Higher Results Consultancy
An Introduction to The Crucible
The action of the play is based on an historical event, the Salem witchcraft trials
which took place in Massachusetts in 1692. But the drama has more recent parallels
with the anti-Communist witch-hunts of the 1950s carried out by the Un-American activities Commission based in Washington. In a contemporary context, one could even see parallels
with the recent media witch-hunts against a number of prominent figures from the worlds
of politics, business, sport and show business.
The drama centres around a husband and wife, John and Elizabeth Proctor and a young
girl, Abigail, with whom John Proctor has committed adultery. In order to remove
Elizabeth from the scene, thereby leaving John free to marry her, Abigail accuses
John's wife of witchcraft, a crime still punishable by death in the seventeenth century. The
play builds to a tense and moving climax in which both husband and wife come through
a series of moral tests in order to atone for what each sees as his/her own sin against the other. Finally John Proctor, having saved his wife from death by publicly confessing
to his adultery with Abigail, refuses to sign a document which could save his own
life because signing it would require him to lie. He chooses death as his final act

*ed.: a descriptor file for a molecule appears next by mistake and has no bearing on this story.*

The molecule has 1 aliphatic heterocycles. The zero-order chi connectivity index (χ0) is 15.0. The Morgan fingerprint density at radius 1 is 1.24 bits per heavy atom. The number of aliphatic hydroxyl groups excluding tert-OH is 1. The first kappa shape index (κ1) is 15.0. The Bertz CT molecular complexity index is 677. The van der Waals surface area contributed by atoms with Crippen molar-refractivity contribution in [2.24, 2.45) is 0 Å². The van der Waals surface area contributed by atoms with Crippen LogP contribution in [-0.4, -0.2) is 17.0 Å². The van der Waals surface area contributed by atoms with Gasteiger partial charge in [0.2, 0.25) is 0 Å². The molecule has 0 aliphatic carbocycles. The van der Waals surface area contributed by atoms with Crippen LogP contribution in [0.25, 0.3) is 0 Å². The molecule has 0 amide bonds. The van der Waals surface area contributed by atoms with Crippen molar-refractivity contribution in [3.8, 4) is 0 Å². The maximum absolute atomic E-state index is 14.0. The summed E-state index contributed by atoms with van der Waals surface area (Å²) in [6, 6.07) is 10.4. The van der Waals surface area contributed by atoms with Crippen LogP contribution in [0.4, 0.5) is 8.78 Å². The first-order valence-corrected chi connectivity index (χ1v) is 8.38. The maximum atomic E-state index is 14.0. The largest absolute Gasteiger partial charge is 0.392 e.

Set in the small, tightly knit community of Salem, the play's setting provides an
appropriately claustrophobic atmosphere for the events which take place. The world
of Salem is enclosed by strict moral and religious codes which inevitably encourage
the growth of hypocrisy and the abuse of power. The confined setting of the play effectively
reinforces the trapped emotional state of the principal characters.
The two central characters are both very strong but flawed individuals who have to
come to terms with their own weaknesses. Each is put to the test as is their marriage
which survives despite, or perhaps because of, what each has to suffer. The play
charts the growth in self knowledge of both of these characters and explores the nature
of their guilt, their pain and, above all, their moral courage, in facing up to the
consequences of their actions.
Not only do these central characters exert a fascinating influence over the audience
but, so also do the play's powerful themes. Betrayal, guilt, love, compassion, moral
integrity, self discovery and fearless courage all feature as thematic strands running through the course of the drama. Despite the play's period setting, these themes appear timeless and universal, equally relevant today as they would have been in past centuries.